China announced on Tuesday that it would grant U.S. President Donald Trump and First Lady Melania Trump a tour of Beijing’s Forbidden City on Wednesday, the residence of the Chinese emperor for almost 500 years.
The tour appears to be part of what Chinese state media are referring to as the “state visit-plus” treatment expected for the president, which will include unspecified opportunities for Trump to be taught Chinese history from the perspective of the Chinese Communist Party (CPC).
The Chinese state outlet Global Times announced that Chinese President Xi Jinping and his family would accompany Trump and the First Lady during their tour of the Forbidden City.
“The Forbidden City in the first night will include the first families of China and the U.S., and I believe that will be very personal and special occasion,” U.S. Ambassador to China Terry Branstad explained, according to the Times. The location—the largest palace in the world, according to the Smithsonian—will be closed to other tourists while Trump and Xi are there.
The Times added some quotes from alleged tourists at the landmark on Monday. “China is a country of rites and courtesy and the people understand [the closure],” an individual identified only as “Wang” reportedly said.
Chinese academic Ni Feng told the outlet that “Trump’s visit to the Forbidden City will be different from normal visits, with special arrangements to be made to help Trump understand more about China.”
Chinese state media reports on Monday emphasized that the communist government felt it was of great importance to persuade Trump to see the history of China from their eyes during the visit. Chinese ambassador to the United States Cui Tiankai explained to Xinhua, another state outlet, that Xi’s officials had made “special arrangements” for events designed to teach Trump “more about Chinese history, culture and people.”
Vice Foreign Minister Zheng Zeguang added that Xi and Trump would also engage in “some informal get-togethers.”
The formal tenor of Trump’s visit to China differs somewhat from the more familial engagement that Trump opted for when Xi visited the United States in April. For that visit, which White House officials stated would last for little more than a day, Trump hosted Xi at his Mar-a-Lago estate in Florida and focused on forging a personal bond with the Chinese leader to further the bilateral relationship. Trump did not engage Xi in any educational programming on the history of the United States from an American perspective.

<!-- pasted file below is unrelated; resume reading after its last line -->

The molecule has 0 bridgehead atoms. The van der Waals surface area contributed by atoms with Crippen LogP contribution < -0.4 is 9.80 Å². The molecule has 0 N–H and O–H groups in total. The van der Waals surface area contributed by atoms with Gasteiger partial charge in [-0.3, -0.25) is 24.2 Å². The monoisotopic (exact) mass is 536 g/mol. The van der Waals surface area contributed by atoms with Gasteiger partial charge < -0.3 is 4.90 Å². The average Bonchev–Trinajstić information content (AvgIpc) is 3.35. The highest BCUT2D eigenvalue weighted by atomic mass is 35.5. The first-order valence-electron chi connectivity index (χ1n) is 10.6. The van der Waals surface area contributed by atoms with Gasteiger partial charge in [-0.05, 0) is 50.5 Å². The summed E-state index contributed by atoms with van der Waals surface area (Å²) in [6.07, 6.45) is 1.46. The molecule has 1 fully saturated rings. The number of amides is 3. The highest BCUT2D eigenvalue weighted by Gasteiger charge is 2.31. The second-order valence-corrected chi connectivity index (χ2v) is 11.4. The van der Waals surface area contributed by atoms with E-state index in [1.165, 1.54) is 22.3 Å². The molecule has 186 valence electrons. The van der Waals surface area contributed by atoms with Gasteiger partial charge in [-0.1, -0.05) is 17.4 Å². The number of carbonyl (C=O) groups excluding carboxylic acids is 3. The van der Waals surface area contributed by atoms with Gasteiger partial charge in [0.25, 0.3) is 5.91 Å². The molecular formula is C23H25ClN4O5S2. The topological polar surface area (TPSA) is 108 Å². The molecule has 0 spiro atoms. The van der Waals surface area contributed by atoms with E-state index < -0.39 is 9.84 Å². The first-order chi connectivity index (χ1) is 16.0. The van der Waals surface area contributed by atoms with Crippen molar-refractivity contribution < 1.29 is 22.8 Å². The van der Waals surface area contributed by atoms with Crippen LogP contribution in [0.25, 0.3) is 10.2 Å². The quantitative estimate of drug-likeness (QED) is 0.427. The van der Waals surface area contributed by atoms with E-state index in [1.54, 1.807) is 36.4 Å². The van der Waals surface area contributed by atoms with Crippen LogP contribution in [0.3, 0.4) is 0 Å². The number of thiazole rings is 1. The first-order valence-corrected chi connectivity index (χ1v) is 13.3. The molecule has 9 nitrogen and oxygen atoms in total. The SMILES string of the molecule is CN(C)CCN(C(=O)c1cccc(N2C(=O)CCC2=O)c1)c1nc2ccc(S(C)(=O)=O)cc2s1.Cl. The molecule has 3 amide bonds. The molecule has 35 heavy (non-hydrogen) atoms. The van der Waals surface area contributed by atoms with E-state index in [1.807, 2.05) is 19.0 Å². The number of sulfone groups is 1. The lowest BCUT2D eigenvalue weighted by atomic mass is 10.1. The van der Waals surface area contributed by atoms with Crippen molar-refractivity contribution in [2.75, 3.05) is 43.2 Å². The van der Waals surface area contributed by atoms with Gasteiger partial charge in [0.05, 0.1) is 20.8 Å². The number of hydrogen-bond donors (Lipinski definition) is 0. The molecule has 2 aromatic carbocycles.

Chinese state outlet China Daily notes that much is riding on Trump’s visit to China, not just because of the importance of bilateral ties, but because Trump will be the first head of state to visit China since Xi Jinping became only the third leader in the nation’s history to have his name enshrined in the Communist Party constitution, an honor previously reserved only for Mao Zedong and Deng Xiaoping.
Trump congratulated Xi on this consolidation of power, joking that “some might call him king of China.”
During his three-hour speech to the Communist Party congress in October, Xi emphasized the need for China to take “center stage” in the world through an ideology he branded “socialism with Chinese characteristics,” which de-emphasizes the role Western thinkers like Karl Marx had in shaping Chinese communism and instead invokes more strongly the history of ancient and medieval China.
Among the key policies Xi is promoting to spearhead this initiative is reviving China’s ancient Silk Road through the One Belt One Road initiative, giving China nearly full control of Asian land trade; and the conquest of the entire South China Sea through illegal militarization, which would cement China’s stronghold over Asian sea trade. Xi has referred to the entire South China Sea as a territory “left to us by our ancestors,” a claim the international legal system has rejected.
President Trump will visit China from November 8-10, then continue his extended Asia tour with stops in Vietnam and the Philippines.